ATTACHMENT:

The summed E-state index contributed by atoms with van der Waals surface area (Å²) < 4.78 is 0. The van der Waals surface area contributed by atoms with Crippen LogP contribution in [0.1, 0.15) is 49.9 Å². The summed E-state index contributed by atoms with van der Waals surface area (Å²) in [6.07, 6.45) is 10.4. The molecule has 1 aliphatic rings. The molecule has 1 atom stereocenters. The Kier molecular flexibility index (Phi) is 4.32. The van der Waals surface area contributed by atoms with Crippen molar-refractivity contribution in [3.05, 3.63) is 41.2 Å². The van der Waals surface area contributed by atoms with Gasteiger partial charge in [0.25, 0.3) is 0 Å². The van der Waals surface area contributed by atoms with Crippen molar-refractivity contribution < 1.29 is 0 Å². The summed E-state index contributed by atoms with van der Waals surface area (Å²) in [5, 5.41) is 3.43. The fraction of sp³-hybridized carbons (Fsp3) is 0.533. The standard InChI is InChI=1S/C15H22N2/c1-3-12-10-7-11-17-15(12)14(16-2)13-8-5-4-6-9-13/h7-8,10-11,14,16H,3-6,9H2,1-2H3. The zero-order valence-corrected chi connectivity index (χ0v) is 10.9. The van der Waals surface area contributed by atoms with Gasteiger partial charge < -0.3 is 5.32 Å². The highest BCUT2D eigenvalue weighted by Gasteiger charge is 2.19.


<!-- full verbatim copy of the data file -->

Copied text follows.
The summed E-state index contributed by atoms with van der Waals surface area (Å²) < 4.78 is 0. The van der Waals surface area contributed by atoms with Crippen LogP contribution in [0.1, 0.15) is 49.9 Å². The summed E-state index contributed by atoms with van der Waals surface area (Å²) in [6.07, 6.45) is 10.4. The molecule has 1 aliphatic rings. The molecule has 1 atom stereocenters. The Kier molecular flexibility index (Phi) is 4.32. The van der Waals surface area contributed by atoms with Crippen molar-refractivity contribution in [3.05, 3.63) is 41.2 Å². The van der Waals surface area contributed by atoms with Gasteiger partial charge in [0.25, 0.3) is 0 Å². The van der Waals surface area contributed by atoms with Crippen molar-refractivity contribution < 1.29 is 0 Å². The summed E-state index contributed by atoms with van der Waals surface area (Å²) in [5, 5.41) is 3.43. The fraction of sp³-hybridized carbons (Fsp3) is 0.533. The standard InChI is InChI=1S/C15H22N2/c1-3-12-10-7-11-17-15(12)14(16-2)13-8-5-4-6-9-13/h7-8,10-11,14,16H,3-6,9H2,1-2H3. The zero-order valence-corrected chi connectivity index (χ0v) is 10.9. The van der Waals surface area contributed by atoms with Gasteiger partial charge < -0.3 is 5.32 Å². The highest BCUT2D eigenvalue weighted by Gasteiger charge is 2.19.